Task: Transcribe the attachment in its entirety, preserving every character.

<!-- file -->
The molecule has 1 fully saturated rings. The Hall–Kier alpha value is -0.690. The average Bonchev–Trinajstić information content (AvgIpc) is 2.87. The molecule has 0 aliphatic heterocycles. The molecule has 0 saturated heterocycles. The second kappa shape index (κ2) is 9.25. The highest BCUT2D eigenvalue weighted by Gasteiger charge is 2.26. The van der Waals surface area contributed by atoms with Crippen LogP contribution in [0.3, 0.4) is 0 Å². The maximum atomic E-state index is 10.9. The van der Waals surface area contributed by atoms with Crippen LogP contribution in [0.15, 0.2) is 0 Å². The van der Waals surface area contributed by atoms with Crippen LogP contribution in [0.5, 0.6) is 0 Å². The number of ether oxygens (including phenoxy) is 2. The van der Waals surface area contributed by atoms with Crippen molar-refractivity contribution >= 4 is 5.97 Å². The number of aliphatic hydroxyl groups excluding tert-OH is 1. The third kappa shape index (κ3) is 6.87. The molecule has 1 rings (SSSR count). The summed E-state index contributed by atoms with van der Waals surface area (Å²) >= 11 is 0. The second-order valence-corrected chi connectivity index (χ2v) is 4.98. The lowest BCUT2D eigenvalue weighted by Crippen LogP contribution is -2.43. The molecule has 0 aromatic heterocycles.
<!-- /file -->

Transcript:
The molecule has 1 fully saturated rings. The Hall–Kier alpha value is -0.690. The average Bonchev–Trinajstić information content (AvgIpc) is 2.87. The molecule has 0 aliphatic heterocycles. The molecule has 0 saturated heterocycles. The second kappa shape index (κ2) is 9.25. The highest BCUT2D eigenvalue weighted by Gasteiger charge is 2.26. The van der Waals surface area contributed by atoms with Crippen LogP contribution in [0.3, 0.4) is 0 Å². The maximum atomic E-state index is 10.9. The van der Waals surface area contributed by atoms with Crippen LogP contribution in [0.15, 0.2) is 0 Å². The van der Waals surface area contributed by atoms with Crippen LogP contribution in [0.5, 0.6) is 0 Å². The number of ether oxygens (including phenoxy) is 2. The van der Waals surface area contributed by atoms with Crippen molar-refractivity contribution >= 4 is 5.97 Å². The number of aliphatic hydroxyl groups excluding tert-OH is 1. The third kappa shape index (κ3) is 6.87. The molecule has 1 rings (SSSR count). The summed E-state index contributed by atoms with van der Waals surface area (Å²) >= 11 is 0. The second-order valence-corrected chi connectivity index (χ2v) is 4.98. The lowest BCUT2D eigenvalue weighted by Crippen LogP contribution is -2.43. The molecule has 0 aromatic heterocycles.